Collapsible Trachea

Q: My Yorkshire Terrier gets very excited when people come to the door. He then starts coughing and choking as if he’s having an asthma attack, before collapsing flat out on the floor. After a couple of minutes, he’s absolutely fine again. What’s going on?


What you describe is likely to be a collapsing trachea, which is quite common in Yorkshire Terriers. The cartilage rings that keep the trachea (windpipe) open are weak, and start to collapse when the dog gets excited, as air is forced through the airway. This leads to a vicious cycle that further causes collapse of the windpipe, and hence an even narrower tube. Eventually the dog struggles to get much air at all and flops down. This causes the windpipe to relax and then open up a bit, and breathing becomes easier. So, in this way, it’s very similar to a human having an asthma attack.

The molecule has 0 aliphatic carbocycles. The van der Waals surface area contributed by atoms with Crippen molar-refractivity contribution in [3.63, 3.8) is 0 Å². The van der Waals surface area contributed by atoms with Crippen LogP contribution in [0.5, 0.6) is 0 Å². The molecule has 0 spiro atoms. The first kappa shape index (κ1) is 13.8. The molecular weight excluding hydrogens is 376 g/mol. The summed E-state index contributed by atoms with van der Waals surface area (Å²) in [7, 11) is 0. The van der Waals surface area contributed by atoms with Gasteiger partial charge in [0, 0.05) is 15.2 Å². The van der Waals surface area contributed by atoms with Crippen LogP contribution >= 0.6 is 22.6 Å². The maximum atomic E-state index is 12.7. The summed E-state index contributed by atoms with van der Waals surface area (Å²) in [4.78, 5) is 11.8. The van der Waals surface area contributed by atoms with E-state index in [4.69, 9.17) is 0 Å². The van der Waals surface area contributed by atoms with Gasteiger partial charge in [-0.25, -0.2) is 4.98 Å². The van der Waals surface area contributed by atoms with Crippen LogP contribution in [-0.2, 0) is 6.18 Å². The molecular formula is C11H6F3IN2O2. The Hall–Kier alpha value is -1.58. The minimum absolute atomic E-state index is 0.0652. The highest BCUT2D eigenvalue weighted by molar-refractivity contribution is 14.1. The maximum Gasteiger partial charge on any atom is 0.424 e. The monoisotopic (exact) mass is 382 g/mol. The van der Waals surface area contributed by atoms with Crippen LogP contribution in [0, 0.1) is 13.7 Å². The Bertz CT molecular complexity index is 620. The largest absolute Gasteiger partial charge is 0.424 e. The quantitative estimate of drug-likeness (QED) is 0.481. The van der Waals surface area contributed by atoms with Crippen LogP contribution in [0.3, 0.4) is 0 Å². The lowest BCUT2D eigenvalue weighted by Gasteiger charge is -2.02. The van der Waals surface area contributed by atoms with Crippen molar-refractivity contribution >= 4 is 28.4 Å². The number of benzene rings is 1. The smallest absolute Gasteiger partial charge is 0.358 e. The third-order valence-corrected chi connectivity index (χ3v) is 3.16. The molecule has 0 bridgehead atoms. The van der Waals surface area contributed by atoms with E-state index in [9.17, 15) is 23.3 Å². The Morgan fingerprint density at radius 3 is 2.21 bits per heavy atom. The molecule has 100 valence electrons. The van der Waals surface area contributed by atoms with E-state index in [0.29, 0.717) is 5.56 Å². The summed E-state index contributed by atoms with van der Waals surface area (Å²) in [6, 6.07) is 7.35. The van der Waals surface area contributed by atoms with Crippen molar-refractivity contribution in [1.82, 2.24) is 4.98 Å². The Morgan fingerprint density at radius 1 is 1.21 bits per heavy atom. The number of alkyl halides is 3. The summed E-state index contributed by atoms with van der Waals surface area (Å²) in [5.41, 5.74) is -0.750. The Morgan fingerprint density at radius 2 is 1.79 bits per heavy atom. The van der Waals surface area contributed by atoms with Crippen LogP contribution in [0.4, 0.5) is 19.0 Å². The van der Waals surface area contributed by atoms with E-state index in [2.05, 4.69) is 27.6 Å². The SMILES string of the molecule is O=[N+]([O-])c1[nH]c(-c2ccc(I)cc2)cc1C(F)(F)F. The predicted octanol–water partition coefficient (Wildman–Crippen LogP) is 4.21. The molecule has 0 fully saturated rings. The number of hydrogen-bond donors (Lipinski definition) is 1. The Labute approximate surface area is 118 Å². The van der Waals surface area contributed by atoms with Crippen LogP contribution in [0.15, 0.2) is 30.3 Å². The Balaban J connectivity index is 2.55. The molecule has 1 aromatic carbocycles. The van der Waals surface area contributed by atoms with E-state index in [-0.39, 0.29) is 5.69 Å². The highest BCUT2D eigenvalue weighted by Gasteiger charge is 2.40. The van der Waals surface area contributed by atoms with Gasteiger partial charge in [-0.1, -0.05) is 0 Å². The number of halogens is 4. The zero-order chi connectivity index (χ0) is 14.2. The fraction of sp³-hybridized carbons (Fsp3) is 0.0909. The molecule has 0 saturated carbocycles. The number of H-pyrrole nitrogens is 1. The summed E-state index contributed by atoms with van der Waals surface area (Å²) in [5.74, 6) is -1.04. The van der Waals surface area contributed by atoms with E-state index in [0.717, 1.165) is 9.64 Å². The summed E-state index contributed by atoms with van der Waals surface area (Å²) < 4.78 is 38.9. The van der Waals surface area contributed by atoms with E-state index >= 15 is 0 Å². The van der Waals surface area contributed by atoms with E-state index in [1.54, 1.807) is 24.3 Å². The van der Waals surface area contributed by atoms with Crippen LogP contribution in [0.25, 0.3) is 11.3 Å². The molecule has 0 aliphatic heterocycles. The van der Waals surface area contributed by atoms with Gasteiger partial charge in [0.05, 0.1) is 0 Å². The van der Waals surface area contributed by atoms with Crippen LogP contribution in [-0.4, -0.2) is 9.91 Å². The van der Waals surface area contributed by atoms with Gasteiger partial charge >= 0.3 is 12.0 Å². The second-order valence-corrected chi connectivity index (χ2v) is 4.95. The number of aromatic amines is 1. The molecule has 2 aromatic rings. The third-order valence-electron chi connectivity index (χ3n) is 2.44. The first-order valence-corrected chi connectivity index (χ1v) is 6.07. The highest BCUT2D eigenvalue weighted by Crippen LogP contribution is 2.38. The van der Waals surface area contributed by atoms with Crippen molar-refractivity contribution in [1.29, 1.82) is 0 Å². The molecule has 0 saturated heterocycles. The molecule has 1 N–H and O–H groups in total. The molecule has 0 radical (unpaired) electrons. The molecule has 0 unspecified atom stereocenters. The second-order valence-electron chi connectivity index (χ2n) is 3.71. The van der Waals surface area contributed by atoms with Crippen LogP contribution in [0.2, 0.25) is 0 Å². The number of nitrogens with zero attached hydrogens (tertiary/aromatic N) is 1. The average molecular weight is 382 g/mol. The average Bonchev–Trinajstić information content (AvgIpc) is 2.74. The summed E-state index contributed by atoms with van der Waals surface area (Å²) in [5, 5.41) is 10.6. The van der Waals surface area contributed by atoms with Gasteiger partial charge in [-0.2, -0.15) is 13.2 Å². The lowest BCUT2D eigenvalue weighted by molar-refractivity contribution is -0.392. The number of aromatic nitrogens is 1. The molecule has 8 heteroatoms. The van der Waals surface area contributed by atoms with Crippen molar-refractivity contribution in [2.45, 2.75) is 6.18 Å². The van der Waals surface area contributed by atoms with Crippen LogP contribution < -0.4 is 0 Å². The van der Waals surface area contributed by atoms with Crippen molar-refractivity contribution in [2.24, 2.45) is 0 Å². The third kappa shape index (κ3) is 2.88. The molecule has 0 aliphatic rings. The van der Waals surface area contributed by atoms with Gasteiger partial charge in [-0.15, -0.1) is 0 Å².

The extent of collapse is graded on endoscopic and X-ray assessment, which your vet would need to do under general anaesthetic. For the most severe cases, internal stents can be applied to keep the trachea open. This is very specialist surgery.

Many dogs can be managed by keeping them as calm as possible and trying to anticipate periods of excitement (such as visitors coming to the door), and trying to prevent or limit them. Medications, such as steroids, are often used to try to keep the airway as open as possible and reduce any inflammatory stimulant setting off an attack.